Top Ten Read Aloud Experiences (2015)

The #TopTenTuesday theme this week is the top ten best books read in 2015. How we interpret this theme? Up to us. I have some Best of Lists coming up on the blog so I decided to tackle this list a little differently.

My theme this week: Top Ten Read Aloud experiences of 2015.

Top Ten Tuesday is a meme created by The Broke and Bookish.

TTT

I am looking at the calendar year of 2015. From January to June I taught a Grade 3/4 class. Since September I have taught a Grade 2/3 class.

The Scar written by Charolette Moundlic and illustrated by Olivier Tallec

I happen to own a number of books that deal with grief. I always figured that when I needed them, I would have them. And so I keep them close. Now, I need them. Sharing this very emotionally challenging book about a little boy whose mother has died with a little one who needed to see herself in the pages of a book was a read aloud experience I will never forget. Ever. Watching her lighter afterwards made me so glad I have that important stack for when.

The Scar

Lady Pancake & Sir French Toast written by Josh Funk and illustrated by Brendan Kearney

I appreciated all of the pre-book love this title got in my room. And so, of course, my students from last year had to come in during a recess to have me read this title aloud when Josh Funk sent it our way. This book will always represent serious reading community.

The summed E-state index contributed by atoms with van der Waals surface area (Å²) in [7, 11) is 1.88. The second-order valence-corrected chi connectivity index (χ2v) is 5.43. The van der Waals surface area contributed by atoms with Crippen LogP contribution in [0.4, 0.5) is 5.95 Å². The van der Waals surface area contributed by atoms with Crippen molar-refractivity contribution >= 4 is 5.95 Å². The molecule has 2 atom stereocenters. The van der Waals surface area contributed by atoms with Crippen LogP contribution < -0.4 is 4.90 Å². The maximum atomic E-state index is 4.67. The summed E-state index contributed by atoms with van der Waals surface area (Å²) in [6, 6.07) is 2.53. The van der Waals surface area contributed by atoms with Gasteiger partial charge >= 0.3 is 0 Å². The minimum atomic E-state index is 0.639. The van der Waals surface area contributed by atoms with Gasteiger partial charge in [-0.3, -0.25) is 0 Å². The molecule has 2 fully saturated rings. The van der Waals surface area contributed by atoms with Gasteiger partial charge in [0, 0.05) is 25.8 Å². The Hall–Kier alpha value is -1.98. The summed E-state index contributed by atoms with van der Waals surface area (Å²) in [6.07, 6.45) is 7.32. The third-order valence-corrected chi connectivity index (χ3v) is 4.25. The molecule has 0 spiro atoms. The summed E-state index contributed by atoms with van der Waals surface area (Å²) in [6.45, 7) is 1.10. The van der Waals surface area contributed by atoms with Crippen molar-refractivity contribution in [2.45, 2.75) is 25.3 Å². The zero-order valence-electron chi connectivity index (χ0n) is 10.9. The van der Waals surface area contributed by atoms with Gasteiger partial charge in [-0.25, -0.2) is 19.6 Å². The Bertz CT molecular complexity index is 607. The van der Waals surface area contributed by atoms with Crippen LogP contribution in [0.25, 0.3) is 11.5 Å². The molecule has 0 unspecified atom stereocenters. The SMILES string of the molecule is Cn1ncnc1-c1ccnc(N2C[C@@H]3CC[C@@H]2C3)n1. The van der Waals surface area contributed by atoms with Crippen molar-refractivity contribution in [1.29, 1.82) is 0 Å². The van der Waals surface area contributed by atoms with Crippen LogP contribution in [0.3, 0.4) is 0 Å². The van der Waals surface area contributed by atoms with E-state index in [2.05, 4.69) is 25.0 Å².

Lady Pancake and Sir French Toast

Dory Fantasmagory by Abby Hanlon

This was the first read aloud I attempted with my class this fall. I needed an all kinds of amazing title for a group of kids who had never experienced a chapter book read aloud before. This book delivered!

I was thrilled that Abby Hanlon shared our read aloud joy with this book on her blog.

Dory Fantasmagory

This is Sadie written by Sara O’Leary and illustrated by Julie Morstad

When students remain after the bell just to share impressions and reactions, you know you have a winner. I blogged about our beautiful read aloud experience here.

This is Sadie

Wish by Matthew Cordell 

This book means something to me on many, many levels. I read it aloud to my class of three years to send them off on our last day together with the very important message – they were everything I could have wished for and more . . .  And yes, I cried. Those joyous, emotional, meaningful tears.

Wish

Little Robot by Ben Hatke

I have never read aloud a graphic novel before. A graphic novel that is basically wordless but for a number of robot noises. This title held my class absolutely spell bound. And inspired!

Little Robot

Little Robot

Sam and Dave Dig a Hole by Mac Barnett and illustrated by Jon Klassen

Shouting. Shouting. Shouting. This book will always be about the shouting audience. “No! They missed it again!” “Oh my God!” “Seriously?!” This book absolutely surpassed my read aloud expectations!

Sam & Dave Dig a Hole

A Boy and A Jaguar written by Alan Rabinowitz and illustrated by

There was some absolute blow me away kind of thinking around this book in my class. I recorded it here. Children’s compassion and wisdom is a beautiful thing.

A Boy and a Jaguar

Ballet Cat: The Totally Secret Secret by Bob Shea